In our business we’re all too aware that no company, big or small, is immune to crisis. In fact, according to a global report by PwC, 80% of CEOs say they’ve faced financial crisis at some point.

Crisis triggers can be diverse, from operational inefficiencies to poor staffing to economic downturns. But regardless of how trouble starts, survival depends upon the right actions being taken at the right time to turn things around.

While every situation is different, based on our experience and the insights of others, here are some effective tactics you can employ to steer your company back to black.

1. Take a step back
Sometimes the best way to get a holistic view of increasing going on is to take a few steps back.
Look at the situation from an outsider's perspective and think about what needs fixing.
Then, decide whether this organization needs a retrenchment strategy, a recovery strategy or both.
Retrenchment strategies deal with internal causes like operations to reduce costs, while recovery strategies focus on external causes, like a competing competition.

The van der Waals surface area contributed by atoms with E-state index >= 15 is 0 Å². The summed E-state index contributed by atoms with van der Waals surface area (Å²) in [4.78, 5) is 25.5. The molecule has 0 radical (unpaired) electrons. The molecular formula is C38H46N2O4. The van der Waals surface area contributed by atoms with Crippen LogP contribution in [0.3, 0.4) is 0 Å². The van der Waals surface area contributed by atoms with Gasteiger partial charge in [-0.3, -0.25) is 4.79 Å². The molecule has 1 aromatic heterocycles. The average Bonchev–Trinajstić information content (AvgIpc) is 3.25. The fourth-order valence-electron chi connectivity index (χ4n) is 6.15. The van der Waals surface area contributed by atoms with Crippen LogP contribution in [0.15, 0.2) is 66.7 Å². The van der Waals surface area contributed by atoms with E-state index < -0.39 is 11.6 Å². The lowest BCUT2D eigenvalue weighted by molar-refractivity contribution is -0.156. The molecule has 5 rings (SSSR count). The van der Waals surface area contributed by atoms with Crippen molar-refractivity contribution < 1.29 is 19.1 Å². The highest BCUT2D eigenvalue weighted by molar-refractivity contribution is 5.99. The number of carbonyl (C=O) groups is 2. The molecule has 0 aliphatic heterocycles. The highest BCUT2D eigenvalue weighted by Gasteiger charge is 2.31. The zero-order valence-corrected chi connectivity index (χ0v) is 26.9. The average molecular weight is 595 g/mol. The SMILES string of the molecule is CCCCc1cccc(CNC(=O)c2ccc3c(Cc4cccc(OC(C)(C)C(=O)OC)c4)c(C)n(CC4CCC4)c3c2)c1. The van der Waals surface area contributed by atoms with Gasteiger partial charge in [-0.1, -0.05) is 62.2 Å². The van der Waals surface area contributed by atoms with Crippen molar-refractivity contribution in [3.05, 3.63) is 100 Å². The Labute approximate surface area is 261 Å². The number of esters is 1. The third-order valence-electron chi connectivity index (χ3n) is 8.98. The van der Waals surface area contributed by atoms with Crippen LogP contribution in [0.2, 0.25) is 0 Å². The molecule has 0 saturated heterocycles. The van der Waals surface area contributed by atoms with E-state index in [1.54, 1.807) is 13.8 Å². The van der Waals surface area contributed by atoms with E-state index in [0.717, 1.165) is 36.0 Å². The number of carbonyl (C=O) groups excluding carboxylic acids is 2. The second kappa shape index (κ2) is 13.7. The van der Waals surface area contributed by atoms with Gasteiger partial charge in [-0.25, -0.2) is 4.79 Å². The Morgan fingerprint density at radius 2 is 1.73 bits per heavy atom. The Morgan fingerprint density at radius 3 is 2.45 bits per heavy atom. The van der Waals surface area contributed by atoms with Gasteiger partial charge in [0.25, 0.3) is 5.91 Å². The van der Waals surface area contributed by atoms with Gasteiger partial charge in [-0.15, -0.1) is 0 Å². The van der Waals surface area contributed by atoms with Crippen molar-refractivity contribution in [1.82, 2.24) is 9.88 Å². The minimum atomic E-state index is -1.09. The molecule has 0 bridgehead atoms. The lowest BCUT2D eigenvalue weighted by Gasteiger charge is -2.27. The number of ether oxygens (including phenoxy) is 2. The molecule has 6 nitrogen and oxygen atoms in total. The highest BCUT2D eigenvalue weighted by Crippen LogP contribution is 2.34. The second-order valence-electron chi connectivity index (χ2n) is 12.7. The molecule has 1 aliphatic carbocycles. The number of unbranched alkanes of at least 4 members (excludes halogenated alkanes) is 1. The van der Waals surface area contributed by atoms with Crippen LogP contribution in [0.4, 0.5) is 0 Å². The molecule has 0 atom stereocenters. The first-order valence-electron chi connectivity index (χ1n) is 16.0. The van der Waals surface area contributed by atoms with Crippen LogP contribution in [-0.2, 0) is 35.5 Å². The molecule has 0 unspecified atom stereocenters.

The sooner you identify what implications work, the sooner you can discover what will.
2. Discussed be afraid to criticize your plan
If your plan is working, scrap it and come up with a different one.
Considering no shame in admitting that your plan is flawed.
3. Expect more from your Board of Directors
Joan Garry, a nonprofit consultant, believes that behind every healthy organization is a healthy board: “Shared leadership with an invested thought partner with leadership skills can cut so many challenges off at the pass and propel your organization towards the fulfillment of your mission more quickly , more clearly, and more strategically. "